This is a three year time line that can help you stay on task as you plan for college.
• Start thinking about college. Check out a few college fairs in your area or at your school. Sign up for any college workshops that your school might offer.
• Meet with your guidance counselor to talk about your college plans. It’s important to establish a relationship with your counselor—he or she can be extremely helpful in the college and financial aid application process.
• Talk with your parents about paying for college. It’s important to have an understanding of how much you’ll be expected to contribute and who will take the responsibility for filling out the numerous financial aid forms.
• To get in the running for the National Merit Scholarship, take the PSAT/NMSQT. You can also take the PLAN test. This prepares you for the ACT, which you may take later, and gets you thinking about your possible career interests.
• Begin to prepare for the SAT or the ACT.
• Start to research scholarships.
• Think about which teachers, counselors, and employers you’ll ask to write your recommendations and make sure that you’re in touch with them.
• Start thinking about some of your initial college selection criteria.
• Continue to research potential colleges and start working on your “ideal college profile.”
• Register for the SAT or the ACT and continue to study.
• Begin to take stock of your transcripts, activities, and jobs. If you seem to be light on extracurricular activities get involved in a few—it’s not too late to bolster your arsenal.
• Begin to work on your scholarship essays and continue to research scholarships. (Make sure to write any scholarship application deadlines in your college application timeline.)
• Request information from colleges that interest you. Do further research on any that look interesting and start to get your initial list of possible schools together.
• Take the SAT or the ACT.
• Visit a few colleges during spring break. Just make sure that it’s not spring break at the college—you want be there when the action is in full swing.
• Sign up for summer school if you need to fulfill any special requirements. Apply for a summer job or an internship and try to make it a great one. Or, consider going to study abroad for a few months—it’s a great experience and can be awesome material for your college and scholarship essays.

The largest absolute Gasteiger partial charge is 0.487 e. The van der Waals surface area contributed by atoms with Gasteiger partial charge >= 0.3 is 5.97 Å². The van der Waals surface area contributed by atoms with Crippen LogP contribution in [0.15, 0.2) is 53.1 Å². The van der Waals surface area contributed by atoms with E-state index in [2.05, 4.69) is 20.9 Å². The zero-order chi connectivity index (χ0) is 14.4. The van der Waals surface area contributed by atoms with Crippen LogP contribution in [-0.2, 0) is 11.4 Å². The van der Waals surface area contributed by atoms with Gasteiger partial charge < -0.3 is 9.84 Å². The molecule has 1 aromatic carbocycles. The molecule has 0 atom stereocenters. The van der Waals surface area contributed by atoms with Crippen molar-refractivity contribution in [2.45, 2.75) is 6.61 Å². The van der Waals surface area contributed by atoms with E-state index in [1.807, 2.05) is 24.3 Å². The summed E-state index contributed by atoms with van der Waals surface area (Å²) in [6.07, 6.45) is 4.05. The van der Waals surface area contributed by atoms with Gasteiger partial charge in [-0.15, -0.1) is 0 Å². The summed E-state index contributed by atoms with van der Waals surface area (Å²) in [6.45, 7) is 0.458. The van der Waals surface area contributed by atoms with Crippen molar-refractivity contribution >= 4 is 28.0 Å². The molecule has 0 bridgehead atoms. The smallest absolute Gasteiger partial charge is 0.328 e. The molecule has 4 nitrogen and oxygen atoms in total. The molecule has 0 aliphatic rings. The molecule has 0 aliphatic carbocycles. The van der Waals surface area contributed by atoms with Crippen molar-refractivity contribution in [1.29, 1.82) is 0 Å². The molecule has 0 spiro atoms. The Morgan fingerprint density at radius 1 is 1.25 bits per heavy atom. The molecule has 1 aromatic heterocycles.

• Visit more colleges.
• Request additional materials and applications from colleges where you’re thinking of applying.
• Begin to work on your college and scholarship essays.
• Continue to apply for as many scholarships as possible.
• Consider taking a prep course for standardized tests.
• Schedule a formal appointment with your guidance counselor to talk about where you are in the college application process, your goals, and any questions. Talk about your preliminary college selections and get an opinion about how realistic they might be. Discuss financial aid and scholarships.
• Create a system to keep your application materials organized.
• Take the SAT or the ACT if you haven’t yet, or if you want to improve your score.
• Continue to work on your college and scholarship essays.
• Request letters of recommendation from your teachers and counselors.
• Attend college fairs to find out more about the schools you’re considering. This is a great opportunity to meet with admissions staff from numerous colleges all in one shot.
• Start working on your applications. If you’re applying Early Decision or Early Action, start with those applications.
• Order transcripts for the colleges where you’ll be applying.
• Visit more colleges if you need to.
• If you’re applying Early Decision or Early Action, send in your applications.
• Request that your standardized test scores be sent to the schools where you’re applying.
• If you haven’t yet, take the SAT or the ACT.
• Continue to work on your applications and essays for regular admission.
• Begin to collect the required materials for the FAFSA, the main financial aid application.
• Make sure to check with your prospective colleges about any financial aid forms they might require besides the FAFSA.
• File the FAFSA as soon as possible after January 1st.
• Continue to apply for scholarships.
• Check with the teachers who wrote your recommendations to make sure they sent them in.
• Send in any finished college applications.
• Take the SAT, the ACT, or SAT II if you haven’t yet, or if you need to improve your score.
February - April
• Review your Student Aid Report (SAR) and make any corrections, if necessary.
• Many scholarships have late deadlines, so continue to apply for any for which you qualify.
• As your acceptance letters start pouring in around mid-April, carefully consider your options. You should also be receiving financial aid awards—contact your school(s) and ask for more money if you don’t receive enough aid.
• Visit or revisit more schools if you have to.
• By May 1st, you should have decided on a college and sent in your notification.
• Send your chosen college your tuition and dorm deposit, if required.
• Apply for any additional loans and scholarships, as needed.
• Work, travel, read, and relax! Enjoy this time and do something you’re really happy doing. It’s a good idea to take it easy, but we suggest that you read some good books to keep your brain cells working and ready for college.
Copyright © 2003 by NATAVI GUIDES.
|Contact: Lana Hollar|